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Art and Technology. Two sides, one coin?

By bird_lovegod | 30 August 19 03:13pm | Art and Creativity

As an artist, and a technologist, I’ve frequently considered the two practices to be the different and sometimes opposing sides of the same coin.

Art is, in my understanding, a limitless space, the boundary stones telepathically moved by the imagination of each new generation of innovative artists, remaking the rules, knowing them to be temporal, pushing the borders of what is considered acceptable beyond the status quo, thereby driving the expansion of culture and intellect. Ultimately, the role of the artist is to expand.

Then I consider technology. And find a mirror of art. Another limitless place, without boundary or walls, where impossibility is known to be a temporary circumstance and every ripple of innovation rises oceans of potential, technologists make the rules, and the borders of acceptability are forever expanding into our everyday. 

Art has many disciplines of technical craft, the painter, the sculptor, the performer, and within each craft, subsections, the watercolourist, master of oils, the sculptor in bronze, clay, marble. 

Reflected again in technology, the disciplines of the craft. The UX developer, the systems architect, the coders in a multitude of languages mysterious and alien and unleashing of new technologies never before seen on Earth, as common as daily bread.

Why do we value art so highly? A painting or sculpture by the right artist is worth a fortune, a seemingly identical piece by a different name, almost worthless. In art, history has value.

Why do we value technology so highly? A company with little more than an idea can be worth millions, a different idea, almost nothing. In technology, only the potential future has value.

The lineage of art is the history of humanity, the footprints of civilisation. The progression of ideas and philosophies, and the technologies of creation. Art has legacy, longevity, and increases in meaning and relevance with the passing of time. Art lasts, outlives the artist, outlives the society and civilisation it was created in, outlives the rise and fall of empires, the changing of the era. Technology deletes itself, the relevance declines from the moment of creation, it lives only to give birth to its successor. Consumer technology is obsolete by the point of mass production, half a decade a lifetime and a generous one at that. Our technology depreciates at terminal velocity in every metric of value.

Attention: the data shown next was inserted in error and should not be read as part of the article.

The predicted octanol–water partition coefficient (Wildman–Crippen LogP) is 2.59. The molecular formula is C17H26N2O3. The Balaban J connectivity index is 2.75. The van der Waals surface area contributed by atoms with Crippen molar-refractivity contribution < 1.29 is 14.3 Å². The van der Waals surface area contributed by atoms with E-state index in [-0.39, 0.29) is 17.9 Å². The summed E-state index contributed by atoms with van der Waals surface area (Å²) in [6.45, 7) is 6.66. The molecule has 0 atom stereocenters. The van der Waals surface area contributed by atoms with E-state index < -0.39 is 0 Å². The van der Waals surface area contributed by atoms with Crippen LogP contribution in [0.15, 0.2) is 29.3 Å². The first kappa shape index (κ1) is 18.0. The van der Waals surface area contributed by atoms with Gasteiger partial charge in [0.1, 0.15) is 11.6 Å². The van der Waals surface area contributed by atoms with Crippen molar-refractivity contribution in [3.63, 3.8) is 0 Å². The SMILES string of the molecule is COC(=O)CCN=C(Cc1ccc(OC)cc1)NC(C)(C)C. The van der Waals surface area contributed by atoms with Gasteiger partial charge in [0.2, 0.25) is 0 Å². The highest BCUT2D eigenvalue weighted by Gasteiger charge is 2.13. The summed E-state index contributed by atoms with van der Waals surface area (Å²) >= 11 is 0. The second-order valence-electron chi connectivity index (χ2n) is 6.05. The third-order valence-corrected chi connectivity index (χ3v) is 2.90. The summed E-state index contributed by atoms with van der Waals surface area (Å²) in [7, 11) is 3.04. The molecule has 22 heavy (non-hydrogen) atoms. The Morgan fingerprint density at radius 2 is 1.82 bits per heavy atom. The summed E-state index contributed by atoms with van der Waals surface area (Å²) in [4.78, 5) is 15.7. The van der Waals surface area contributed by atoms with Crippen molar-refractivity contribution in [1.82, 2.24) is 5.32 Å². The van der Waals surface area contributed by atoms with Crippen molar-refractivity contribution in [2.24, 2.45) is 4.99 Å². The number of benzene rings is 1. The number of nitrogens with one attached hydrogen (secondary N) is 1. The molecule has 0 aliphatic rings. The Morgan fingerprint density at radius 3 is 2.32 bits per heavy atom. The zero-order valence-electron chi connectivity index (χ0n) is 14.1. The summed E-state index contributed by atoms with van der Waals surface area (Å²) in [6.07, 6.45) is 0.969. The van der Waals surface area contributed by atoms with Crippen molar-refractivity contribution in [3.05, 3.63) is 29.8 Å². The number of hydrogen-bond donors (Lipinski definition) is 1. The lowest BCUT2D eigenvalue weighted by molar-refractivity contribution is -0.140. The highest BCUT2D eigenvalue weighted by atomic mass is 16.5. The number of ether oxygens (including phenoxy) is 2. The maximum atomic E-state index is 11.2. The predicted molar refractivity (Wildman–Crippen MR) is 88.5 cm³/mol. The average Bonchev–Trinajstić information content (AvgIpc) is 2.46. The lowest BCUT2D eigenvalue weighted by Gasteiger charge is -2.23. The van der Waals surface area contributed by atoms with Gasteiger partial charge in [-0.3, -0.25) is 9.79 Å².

When was the last time art made the news? Has it lost relevancy, usurped by technology, now an ever present feature of our daily read. Indeed, the very means by which we read?

What place does art have, in our technology driven, future focussed, crisis to crisis stumble through time?

Technology promises the future, each development a footprint, the sands of time record our sprint, accelerating exponentially. What then is art even for? A collectible for the wealthy? A decoration for a wall?

Balance. Art provides us with balance. Art reminds us of our humanity, connects us to our souls, shows us ourself, authentically, leads us in thought, and nourishes our creativity. Art makes us, and keeps us, human.

Balance. Ever more vital as we hurtle towards what? We’re going ever faster, but where? Or have we delegated even our direction to the masters of technology? Then where are they taking us, do they even know? Where are we going, and why?

A civilisation without technology is no civilisation. A civilisation without art is equally misnamed. Technology and Art combined, two wings, and we rise and fly. Technology without the humanity of Art, and we are not rising, but falling, flapping our single wing ever faster in blind desperation.

Where is the Art of today?

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